Blaming Homelessness On Marijuana Is As Dumb As Believing The Earth Is Flat, Says Cannabis Researcher

Police Chief Troy Davenport blames marijuana for the rise of homelessness in Pueblo County, Colorado - even though a recent study shows no link between marijuana legalization and the area's homeless crisis. Now one of those researchers has unleashed a blistering rebuttal to the "superstitious" police chief who believes in "fairy tales" and is as ignorant as people who still think the earth is flat.

"There are people in Pueblo and around the world, actually, who are anti-cannabis, and they're determined to remain so in spite of the many lies associated with the whole reefer-madness phenomenon that has been debunked," Tim McGettigan - a sociology professor at Colorado State University Pueblo - told Westword. "These people operate under a type of superstitious thinking, and I don't know if any amount of science, truth and reason is going to change their thinking."

He said the supposed link between marijuana and homelessness is based on prejudice mixed with circumstantial evidence. 

"[P]eople are like, 'Look, there's a homeless person over there, and I smell ganja in the air. I draw the conclusion that this homeless person and the ganja are related — and I don't have to think anymore.' And scientists don't approach situations like that. We take into consideration whatever folk wisdom may exist, but what we care about more than anything else is truth...People have been looking for ways to vilify cannabis for a long time. For much of the twentieth century, they insisted that not only was cannabis dangerous, but it was imbued with some sort of supernatural, evil spirit — a force that moves among us like Satan does and causes people to slip over to the dark side of the force. But science tells us otherwise."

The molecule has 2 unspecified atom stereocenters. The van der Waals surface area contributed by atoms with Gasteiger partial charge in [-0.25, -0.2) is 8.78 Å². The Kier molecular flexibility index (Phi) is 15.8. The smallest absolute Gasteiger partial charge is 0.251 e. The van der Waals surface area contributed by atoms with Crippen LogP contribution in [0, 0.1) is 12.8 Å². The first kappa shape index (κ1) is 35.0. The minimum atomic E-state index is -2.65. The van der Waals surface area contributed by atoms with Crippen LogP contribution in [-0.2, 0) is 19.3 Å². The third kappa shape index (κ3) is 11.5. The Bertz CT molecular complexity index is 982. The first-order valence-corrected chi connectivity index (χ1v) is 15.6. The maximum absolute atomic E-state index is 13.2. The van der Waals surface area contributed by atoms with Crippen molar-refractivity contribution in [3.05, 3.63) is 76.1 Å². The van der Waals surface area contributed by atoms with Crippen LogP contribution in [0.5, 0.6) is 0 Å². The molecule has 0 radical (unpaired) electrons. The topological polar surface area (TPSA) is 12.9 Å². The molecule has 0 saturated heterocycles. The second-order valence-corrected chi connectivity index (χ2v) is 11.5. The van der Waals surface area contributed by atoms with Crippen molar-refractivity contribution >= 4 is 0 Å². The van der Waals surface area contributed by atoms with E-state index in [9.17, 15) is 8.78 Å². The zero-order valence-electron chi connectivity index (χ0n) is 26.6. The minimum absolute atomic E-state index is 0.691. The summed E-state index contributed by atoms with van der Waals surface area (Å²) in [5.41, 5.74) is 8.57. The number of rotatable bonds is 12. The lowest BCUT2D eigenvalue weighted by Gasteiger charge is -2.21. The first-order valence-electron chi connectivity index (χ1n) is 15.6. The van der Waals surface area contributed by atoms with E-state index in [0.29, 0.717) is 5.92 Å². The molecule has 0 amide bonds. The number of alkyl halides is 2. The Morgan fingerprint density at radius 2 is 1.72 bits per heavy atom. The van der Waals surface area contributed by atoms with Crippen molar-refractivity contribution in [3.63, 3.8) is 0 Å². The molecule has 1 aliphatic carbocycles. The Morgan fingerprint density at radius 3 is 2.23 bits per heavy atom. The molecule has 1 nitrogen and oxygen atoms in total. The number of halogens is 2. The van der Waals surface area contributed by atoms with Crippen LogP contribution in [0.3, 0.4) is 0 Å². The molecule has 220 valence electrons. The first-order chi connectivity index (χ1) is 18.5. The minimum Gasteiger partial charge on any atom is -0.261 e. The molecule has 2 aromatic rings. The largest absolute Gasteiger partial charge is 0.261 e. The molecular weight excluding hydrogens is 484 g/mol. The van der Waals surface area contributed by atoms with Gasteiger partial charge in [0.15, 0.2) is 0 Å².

McGettigan also said blaming homelessness on marijuana is as dumb as believing the earth is flat. 

"We know the earth is not flat and it's not the center of the universe because scientists have spent a lot of time exploring these issues. But there's still a Flat Earth Society whose members insist the earth is flat, and there are still people who believe the earth is the center of the universe — and they have a right to believe in fairy tales if they want. But much of the rest of the population flows along with the universe of truth that science helps create for humanity."

He also threw down the gauntlet with anyone who wants to pit their "cannabis superstition" against cannabis science.

"I'll be happy to debate anyone about the existing state of cannabis science. I'll stand up for cannabis science, and I'll debate anyone who wants to stand up for cannabis superstition anytime, anywhere, under any circumstances. And after that, people can decide if they have more or less faith in cannabis science."

Your move, Kevin Sabet.


Rock icon David Crosby is not one to mince words - even when criticizing himself, which is a recurring theme in the new documentary 'David Crosby: Remember My Name.' And he's just as unapologetically candid when the cameras are off, I learned after chatting with Crosby over the phone to discuss the premiere of the doc, which opens this weekend (July 19) in New York and Los Angeles. So far, the doc has received excellent reviews from critics who find his frankness refreshing in an age when so many public figures are afraid to go off script and drop their filters. "Nobody does that anymore," Crosby told Civilized.

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